The Supreme Court of the country has shown no tolerance for parliamentarians holding dual nationality. Delivering its verdict on the case on September 20, not only has it ordered 11 members of the National and provincial assemblies to vacate their seats, but also informed them that further proceedings will take place against them and that they will need to pay back all the monetary costs involved in their tenure as MNAs or MPAs. The letter of the law has then been followed, though there may be room for debate on whether a person holding dual nationality is necessarily any less patriotic than one who only holds a Pakistani passport.
While this is a separate debate altogether, the Court has already delivered its ruling, and a firm one, too. The MNAs who now stand disqualified are Zahid Iqbal‚ Farahnaz Ispahani‚ Farhat Mehmood Khan and Jamil Ahmad Malik. Apart from them, seven members of the provincial assemblies will also have to vacate their seats. In addition, those who still sit in the houses have been asked to submit new declarations under Article 63(1)(c) of the Pakistan Constitution, stating that they are not dual nationals of any country. The article mentioned by the Court has come up quite often before and tackles the issue of the honesty and integrity of parliamentarians. Even in the past, our political system has seen several violations where this law should have been used.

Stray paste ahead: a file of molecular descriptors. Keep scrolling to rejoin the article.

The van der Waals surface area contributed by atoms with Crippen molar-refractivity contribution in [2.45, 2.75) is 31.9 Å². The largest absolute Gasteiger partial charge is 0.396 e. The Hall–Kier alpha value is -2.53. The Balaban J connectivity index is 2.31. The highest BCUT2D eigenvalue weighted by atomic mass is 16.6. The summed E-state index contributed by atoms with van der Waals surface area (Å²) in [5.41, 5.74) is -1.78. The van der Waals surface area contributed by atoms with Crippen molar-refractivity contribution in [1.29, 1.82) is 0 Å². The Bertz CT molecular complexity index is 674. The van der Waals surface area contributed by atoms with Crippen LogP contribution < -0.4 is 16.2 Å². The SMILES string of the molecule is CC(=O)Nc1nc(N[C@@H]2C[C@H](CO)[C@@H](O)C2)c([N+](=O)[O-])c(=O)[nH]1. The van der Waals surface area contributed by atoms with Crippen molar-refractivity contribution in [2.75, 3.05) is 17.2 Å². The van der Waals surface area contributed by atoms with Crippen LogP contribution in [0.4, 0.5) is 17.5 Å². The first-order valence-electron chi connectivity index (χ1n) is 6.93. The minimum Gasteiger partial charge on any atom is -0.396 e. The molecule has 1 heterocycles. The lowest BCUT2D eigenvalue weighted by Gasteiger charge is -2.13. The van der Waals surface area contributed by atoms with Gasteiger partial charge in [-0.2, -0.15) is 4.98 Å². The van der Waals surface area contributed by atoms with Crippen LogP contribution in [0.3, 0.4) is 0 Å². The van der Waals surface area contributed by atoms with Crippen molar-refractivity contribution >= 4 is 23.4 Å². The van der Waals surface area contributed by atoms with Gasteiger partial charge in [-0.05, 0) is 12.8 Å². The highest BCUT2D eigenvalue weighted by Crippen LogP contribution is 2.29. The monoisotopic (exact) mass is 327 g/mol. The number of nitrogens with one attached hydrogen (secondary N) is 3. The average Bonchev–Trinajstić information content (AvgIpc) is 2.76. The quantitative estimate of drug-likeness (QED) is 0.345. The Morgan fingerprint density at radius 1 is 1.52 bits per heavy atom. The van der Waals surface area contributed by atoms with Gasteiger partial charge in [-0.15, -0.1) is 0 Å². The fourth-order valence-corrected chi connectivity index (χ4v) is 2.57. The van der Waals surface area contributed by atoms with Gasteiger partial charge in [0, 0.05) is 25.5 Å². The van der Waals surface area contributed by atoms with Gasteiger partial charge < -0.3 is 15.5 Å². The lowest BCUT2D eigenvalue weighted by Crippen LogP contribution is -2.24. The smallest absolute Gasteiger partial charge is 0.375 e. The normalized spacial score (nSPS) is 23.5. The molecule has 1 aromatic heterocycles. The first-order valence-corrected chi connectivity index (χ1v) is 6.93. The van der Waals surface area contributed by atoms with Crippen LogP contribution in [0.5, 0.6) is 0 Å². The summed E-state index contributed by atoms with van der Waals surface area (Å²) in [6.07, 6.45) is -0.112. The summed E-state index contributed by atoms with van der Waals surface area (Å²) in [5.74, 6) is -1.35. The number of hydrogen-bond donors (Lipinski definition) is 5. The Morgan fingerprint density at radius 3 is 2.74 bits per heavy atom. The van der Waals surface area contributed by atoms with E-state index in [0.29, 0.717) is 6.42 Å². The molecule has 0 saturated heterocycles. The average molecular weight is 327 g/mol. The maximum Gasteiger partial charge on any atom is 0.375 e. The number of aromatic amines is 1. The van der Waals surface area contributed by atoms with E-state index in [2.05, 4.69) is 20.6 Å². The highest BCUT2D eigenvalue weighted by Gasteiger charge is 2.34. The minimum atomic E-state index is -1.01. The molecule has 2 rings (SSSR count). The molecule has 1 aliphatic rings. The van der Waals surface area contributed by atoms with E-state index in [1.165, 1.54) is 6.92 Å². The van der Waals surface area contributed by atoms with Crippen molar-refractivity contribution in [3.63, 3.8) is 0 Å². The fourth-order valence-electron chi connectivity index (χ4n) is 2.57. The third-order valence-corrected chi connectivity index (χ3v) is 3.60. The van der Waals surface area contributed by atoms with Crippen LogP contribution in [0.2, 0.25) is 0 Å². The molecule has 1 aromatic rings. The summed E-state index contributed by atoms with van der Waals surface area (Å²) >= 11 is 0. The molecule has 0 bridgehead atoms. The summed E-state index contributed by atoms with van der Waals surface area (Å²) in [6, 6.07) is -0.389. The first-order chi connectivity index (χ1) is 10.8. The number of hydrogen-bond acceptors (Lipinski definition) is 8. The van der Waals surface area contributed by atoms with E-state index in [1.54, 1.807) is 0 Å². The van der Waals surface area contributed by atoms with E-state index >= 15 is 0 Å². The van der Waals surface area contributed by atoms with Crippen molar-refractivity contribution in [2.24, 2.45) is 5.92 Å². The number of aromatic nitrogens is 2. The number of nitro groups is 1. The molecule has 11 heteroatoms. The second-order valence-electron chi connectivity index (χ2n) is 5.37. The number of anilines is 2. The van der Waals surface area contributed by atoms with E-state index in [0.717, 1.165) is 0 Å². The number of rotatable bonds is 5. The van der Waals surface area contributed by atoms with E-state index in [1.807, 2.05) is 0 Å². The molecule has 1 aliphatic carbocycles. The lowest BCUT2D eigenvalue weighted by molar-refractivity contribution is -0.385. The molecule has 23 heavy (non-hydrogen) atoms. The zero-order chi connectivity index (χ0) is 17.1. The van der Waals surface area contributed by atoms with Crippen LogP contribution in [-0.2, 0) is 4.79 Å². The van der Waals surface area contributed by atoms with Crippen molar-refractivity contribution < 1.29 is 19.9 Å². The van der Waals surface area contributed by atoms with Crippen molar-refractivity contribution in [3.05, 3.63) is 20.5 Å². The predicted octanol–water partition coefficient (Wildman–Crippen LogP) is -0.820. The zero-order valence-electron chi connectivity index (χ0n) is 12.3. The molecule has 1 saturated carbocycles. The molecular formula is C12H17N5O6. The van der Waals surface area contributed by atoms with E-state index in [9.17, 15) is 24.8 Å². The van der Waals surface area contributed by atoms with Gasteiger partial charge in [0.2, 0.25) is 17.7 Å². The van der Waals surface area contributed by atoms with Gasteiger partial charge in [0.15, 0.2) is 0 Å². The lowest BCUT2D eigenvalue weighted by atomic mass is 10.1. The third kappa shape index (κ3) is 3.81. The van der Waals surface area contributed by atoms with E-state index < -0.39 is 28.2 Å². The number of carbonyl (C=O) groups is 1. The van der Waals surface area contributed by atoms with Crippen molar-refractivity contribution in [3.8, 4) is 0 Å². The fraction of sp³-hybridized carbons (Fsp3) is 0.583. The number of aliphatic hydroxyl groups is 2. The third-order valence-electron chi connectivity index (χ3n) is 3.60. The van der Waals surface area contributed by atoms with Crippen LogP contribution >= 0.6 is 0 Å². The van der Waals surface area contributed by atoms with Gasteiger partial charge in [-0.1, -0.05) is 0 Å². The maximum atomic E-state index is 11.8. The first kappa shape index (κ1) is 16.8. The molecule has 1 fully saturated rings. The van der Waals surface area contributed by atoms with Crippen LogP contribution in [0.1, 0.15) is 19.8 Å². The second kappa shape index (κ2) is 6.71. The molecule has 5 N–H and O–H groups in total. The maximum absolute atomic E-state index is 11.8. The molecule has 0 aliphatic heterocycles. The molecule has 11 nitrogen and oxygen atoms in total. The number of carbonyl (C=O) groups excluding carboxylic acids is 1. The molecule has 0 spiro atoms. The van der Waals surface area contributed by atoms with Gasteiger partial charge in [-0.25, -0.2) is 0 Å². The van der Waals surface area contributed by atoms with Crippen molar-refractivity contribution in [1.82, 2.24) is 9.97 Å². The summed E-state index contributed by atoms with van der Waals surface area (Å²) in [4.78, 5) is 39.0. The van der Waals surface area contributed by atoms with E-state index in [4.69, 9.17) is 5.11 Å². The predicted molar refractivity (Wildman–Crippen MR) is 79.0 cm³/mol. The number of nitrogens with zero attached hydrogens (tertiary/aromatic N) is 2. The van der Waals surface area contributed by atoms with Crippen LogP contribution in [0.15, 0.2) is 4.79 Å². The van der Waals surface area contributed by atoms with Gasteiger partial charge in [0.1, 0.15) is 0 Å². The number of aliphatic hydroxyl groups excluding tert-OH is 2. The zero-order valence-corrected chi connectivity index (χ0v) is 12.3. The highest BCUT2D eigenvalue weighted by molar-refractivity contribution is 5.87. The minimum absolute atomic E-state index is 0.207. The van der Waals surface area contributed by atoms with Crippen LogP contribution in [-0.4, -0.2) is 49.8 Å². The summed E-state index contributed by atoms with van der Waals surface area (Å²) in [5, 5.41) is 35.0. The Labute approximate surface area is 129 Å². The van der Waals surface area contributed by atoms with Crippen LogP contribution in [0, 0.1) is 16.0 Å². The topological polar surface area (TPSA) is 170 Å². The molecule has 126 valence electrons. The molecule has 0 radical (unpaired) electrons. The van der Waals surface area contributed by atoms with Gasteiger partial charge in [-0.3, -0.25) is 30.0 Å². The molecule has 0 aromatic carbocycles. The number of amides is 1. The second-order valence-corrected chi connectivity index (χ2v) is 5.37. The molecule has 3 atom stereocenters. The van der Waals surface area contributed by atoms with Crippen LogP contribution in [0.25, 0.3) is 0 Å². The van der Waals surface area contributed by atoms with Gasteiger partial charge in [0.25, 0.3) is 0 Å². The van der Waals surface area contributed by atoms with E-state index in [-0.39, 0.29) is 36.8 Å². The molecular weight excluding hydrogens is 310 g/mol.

One such violation was picked up by the court in its handling of the case involving Interior Minister Rehman Malik. The Court noted it had proof that the minister renounced his British nationality in 2012, and not in 2008, as he had previously told the Court. This, the bench noted, meant that he could not be considered an honest person, as is required by the law of the land. It remains to be seen how this matter will proceed and eventually settle. But certainly, quite regardless of what other matters are involved in the dual-nationality affair, a culture of truth needs to be created, especially expectant of those holding public office.
Published in The Express Tribune, September 24th, 2012.
More in EditorialAttacks on cinemas